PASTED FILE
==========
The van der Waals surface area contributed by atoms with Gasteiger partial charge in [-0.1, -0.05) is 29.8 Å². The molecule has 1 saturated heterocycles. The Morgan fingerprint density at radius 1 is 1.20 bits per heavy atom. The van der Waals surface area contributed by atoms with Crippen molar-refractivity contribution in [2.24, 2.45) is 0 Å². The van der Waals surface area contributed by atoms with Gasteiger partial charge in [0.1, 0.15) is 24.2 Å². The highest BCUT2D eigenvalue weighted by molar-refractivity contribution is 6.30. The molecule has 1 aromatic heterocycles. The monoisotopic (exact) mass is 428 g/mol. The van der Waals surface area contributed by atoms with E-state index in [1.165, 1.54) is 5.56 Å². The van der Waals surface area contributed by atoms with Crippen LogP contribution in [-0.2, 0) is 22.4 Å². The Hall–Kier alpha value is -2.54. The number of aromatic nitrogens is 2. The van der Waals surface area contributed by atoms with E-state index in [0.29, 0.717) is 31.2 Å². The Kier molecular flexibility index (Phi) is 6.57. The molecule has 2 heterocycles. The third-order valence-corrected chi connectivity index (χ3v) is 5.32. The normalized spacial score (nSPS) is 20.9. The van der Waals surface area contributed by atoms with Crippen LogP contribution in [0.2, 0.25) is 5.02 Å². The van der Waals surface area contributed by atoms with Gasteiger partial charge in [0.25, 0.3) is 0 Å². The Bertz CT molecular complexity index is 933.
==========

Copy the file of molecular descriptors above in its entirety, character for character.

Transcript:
The van der Waals surface area contributed by atoms with Gasteiger partial charge in [-0.1, -0.05) is 29.8 Å². The molecule has 1 saturated heterocycles. The Morgan fingerprint density at radius 1 is 1.20 bits per heavy atom. The van der Waals surface area contributed by atoms with Crippen molar-refractivity contribution in [2.24, 2.45) is 0 Å². The van der Waals surface area contributed by atoms with Gasteiger partial charge in [0.1, 0.15) is 24.2 Å². The highest BCUT2D eigenvalue weighted by molar-refractivity contribution is 6.30. The molecule has 1 aromatic heterocycles. The monoisotopic (exact) mass is 428 g/mol. The van der Waals surface area contributed by atoms with E-state index in [1.165, 1.54) is 5.56 Å². The van der Waals surface area contributed by atoms with Crippen LogP contribution in [-0.2, 0) is 22.4 Å². The Hall–Kier alpha value is -2.54. The number of aromatic nitrogens is 2. The van der Waals surface area contributed by atoms with E-state index in [0.29, 0.717) is 31.2 Å². The Kier molecular flexibility index (Phi) is 6.57. The molecule has 2 heterocycles. The third-order valence-corrected chi connectivity index (χ3v) is 5.32. The normalized spacial score (nSPS) is 20.9. The van der Waals surface area contributed by atoms with Crippen LogP contribution in [0.2, 0.25) is 5.02 Å². The van der Waals surface area contributed by atoms with Gasteiger partial charge in [0.25, 0.3) is 0 Å². The Bertz CT molecular complexity index is 933.